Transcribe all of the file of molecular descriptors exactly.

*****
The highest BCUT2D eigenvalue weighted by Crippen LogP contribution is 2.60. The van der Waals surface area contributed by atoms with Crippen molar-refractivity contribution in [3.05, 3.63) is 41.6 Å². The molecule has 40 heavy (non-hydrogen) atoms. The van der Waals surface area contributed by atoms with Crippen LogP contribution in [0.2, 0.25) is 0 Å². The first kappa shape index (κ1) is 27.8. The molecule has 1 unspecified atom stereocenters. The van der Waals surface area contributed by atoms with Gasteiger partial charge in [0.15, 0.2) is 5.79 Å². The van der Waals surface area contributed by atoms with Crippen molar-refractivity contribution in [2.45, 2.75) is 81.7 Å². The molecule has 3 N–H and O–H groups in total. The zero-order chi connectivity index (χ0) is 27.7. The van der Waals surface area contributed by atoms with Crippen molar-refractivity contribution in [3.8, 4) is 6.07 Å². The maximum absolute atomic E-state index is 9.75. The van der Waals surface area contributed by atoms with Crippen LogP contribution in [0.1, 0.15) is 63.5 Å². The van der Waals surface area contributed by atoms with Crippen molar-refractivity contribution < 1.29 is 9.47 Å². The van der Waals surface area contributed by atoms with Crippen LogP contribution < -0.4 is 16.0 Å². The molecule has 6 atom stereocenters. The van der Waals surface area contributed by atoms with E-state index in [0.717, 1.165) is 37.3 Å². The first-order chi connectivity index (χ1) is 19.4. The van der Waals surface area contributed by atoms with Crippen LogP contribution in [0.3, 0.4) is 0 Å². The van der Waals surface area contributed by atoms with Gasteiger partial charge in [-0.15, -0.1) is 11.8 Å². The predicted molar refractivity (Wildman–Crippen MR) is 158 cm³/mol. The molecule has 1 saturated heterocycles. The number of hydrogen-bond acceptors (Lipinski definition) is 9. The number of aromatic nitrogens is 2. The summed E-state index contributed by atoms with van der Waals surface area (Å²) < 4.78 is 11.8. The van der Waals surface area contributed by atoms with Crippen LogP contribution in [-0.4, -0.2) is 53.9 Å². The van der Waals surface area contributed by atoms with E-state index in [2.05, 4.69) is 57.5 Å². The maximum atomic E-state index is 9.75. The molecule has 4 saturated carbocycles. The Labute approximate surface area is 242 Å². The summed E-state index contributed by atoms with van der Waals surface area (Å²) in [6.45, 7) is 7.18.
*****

The highest BCUT2D eigenvalue weighted by Crippen LogP contribution is 2.60. The van der Waals surface area contributed by atoms with Crippen molar-refractivity contribution in [3.05, 3.63) is 41.6 Å². The molecule has 40 heavy (non-hydrogen) atoms. The van der Waals surface area contributed by atoms with Crippen LogP contribution in [0.2, 0.25) is 0 Å². The first kappa shape index (κ1) is 27.8. The molecule has 1 unspecified atom stereocenters. The van der Waals surface area contributed by atoms with Gasteiger partial charge in [0.15, 0.2) is 5.79 Å². The van der Waals surface area contributed by atoms with Crippen molar-refractivity contribution in [2.45, 2.75) is 81.7 Å². The molecule has 3 N–H and O–H groups in total. The zero-order chi connectivity index (χ0) is 27.7. The van der Waals surface area contributed by atoms with Crippen molar-refractivity contribution in [3.8, 4) is 6.07 Å². The maximum absolute atomic E-state index is 9.75. The van der Waals surface area contributed by atoms with Crippen LogP contribution in [0.1, 0.15) is 63.5 Å². The van der Waals surface area contributed by atoms with Crippen molar-refractivity contribution < 1.29 is 9.47 Å². The van der Waals surface area contributed by atoms with Crippen LogP contribution < -0.4 is 16.0 Å². The molecule has 6 atom stereocenters. The van der Waals surface area contributed by atoms with E-state index in [0.717, 1.165) is 37.3 Å². The first-order chi connectivity index (χ1) is 19.4. The van der Waals surface area contributed by atoms with Crippen LogP contribution in [0.3, 0.4) is 0 Å². The van der Waals surface area contributed by atoms with Gasteiger partial charge in [-0.15, -0.1) is 11.8 Å². The predicted molar refractivity (Wildman–Crippen MR) is 158 cm³/mol. The molecule has 1 saturated heterocycles. The number of hydrogen-bond acceptors (Lipinski definition) is 9. The number of aromatic nitrogens is 2. The summed E-state index contributed by atoms with van der Waals surface area (Å²) < 4.78 is 11.8. The van der Waals surface area contributed by atoms with Crippen LogP contribution in [-0.4, -0.2) is 53.9 Å². The van der Waals surface area contributed by atoms with E-state index in [2.05, 4.69) is 57.5 Å². The maximum atomic E-state index is 9.75. The molecule has 4 saturated carbocycles. The Labute approximate surface area is 242 Å². The summed E-state index contributed by atoms with van der Waals surface area (Å²) in [6.45, 7) is 7.18.